What is Public Art?

Definition of Public Art - Public art is an artwork or art place that is created by an artist or designer, a group of artists and/or designers, or a collaboration between artists and/or designers for a specific site or place for the public to experience. Public art may include, but is not limited to, some of the following:

· architectural
· artisan, fine crafts
· commemorative
· decorative
· environmental, natural environment
· folk art inspired
· traditional folk art
· functional work
· kinetic, suspended work
· landscape design, gardens
· lighting treatments
· murals
· performance
· sound
· street activities and festivals
· wall, floor, plaza treatments
· water

Why focus on Public Art?

Public art is usually thought of as large sculptures or murals, but as pointed out, can include many forms of artistic expression.

It is essential that the importance of Public art be recognized and evaluated. Public art is especially important to the growth and development of the arts in South East Asia because of its direct contact to the public. It brings the art to the people. Where as art in galleries, museums or theatres requires the interest and cooperation of people before hand in order to experience the art; public art is more capable of bridging the gap between the artists, their art and the people.

In addition to this, public art, because it covers such a broad range of creative outputs, is a non-exclusive means of promoting and developing the arts. Performance artists, painters, sculptors, and all visual artists and designers all can be involved in public art and therefore are included when public art is considered.

There is also the need to address public art that relates to its site. Public art projects, which consider the environment in which it is displayed/installed. Site specific art, which considers the site and makes it essential in the process of the art making and the overall presentation and final exhibition of the piece(s). In regards to "positive examples", this type of public art proves to be the most successful in its implementation.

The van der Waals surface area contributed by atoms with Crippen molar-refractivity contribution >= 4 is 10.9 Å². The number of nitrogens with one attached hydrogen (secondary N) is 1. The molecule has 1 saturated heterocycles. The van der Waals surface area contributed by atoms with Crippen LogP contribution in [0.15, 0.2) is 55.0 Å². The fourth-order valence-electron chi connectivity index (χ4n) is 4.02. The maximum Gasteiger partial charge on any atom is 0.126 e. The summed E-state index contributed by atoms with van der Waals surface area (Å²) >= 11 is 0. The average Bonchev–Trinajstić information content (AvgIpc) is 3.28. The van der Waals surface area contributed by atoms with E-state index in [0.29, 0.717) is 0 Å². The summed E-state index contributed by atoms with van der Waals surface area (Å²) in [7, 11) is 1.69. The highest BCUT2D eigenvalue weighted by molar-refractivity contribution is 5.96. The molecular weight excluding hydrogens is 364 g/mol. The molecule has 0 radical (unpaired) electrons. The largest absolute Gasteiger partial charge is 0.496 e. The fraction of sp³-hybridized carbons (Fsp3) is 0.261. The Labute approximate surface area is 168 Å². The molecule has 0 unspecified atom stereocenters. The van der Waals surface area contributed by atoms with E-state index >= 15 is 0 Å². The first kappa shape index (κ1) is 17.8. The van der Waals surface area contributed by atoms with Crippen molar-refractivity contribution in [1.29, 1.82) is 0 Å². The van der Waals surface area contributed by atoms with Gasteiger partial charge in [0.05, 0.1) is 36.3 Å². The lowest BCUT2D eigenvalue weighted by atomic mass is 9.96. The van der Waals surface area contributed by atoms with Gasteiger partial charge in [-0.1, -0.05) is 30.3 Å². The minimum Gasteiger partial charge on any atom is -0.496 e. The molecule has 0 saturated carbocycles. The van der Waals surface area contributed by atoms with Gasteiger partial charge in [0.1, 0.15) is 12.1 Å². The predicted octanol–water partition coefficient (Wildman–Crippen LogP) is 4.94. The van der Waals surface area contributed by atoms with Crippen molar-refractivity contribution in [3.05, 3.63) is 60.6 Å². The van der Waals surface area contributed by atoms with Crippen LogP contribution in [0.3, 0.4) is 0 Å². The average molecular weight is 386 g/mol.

Key involvement of artists is essential. The artists directly involved with public art can offer first hand experience and insight. Siting examples of previous or
present public art projects that may or may not have been successful.

Attention must be given to the presence of social commentary in specific examples of public art, not excluding graffiti. Graffiti is often only viewed in a negative context and as a result its substantial contribution to public art is overlooked. Graffiti should not necessarily fall under the label of vandalism. Graffiti is a powerful example of a specific type of visual language. It can be used just like all other forms of public art, yet because of it's visual context it is more useful in challenging specific ideas, of society and art.

Encourage corporate and private interest in the commissioning and/or funding of public art. Highlight the benefits: The Public art resulting, not only boosts the reputation of the artists involved, but also the corporate/private sponsor. It improves the space or area in which the piece is displayed.

Through this the creation of a network of public art artists is possible with a list of artists available for commissions as well as artists who do public art for "art's sake". Give public art a platform from which to throw its voice. Give the artists a way of connection or outlet as well as a way of connecting with one another.

In summary the programme goals are:
*To promote public appreciation of the arts, by highlighting local sites through artworks.
*To involve the average person in the making of public art, that is specific to their community.
*To involve communities in local art projects in ways that respect the creative role of artists or other design professionals, and respects the diversity of cultures and interests of the specific community.
*To encourage the creation of permanent artworks having both artistic merit and community benefit.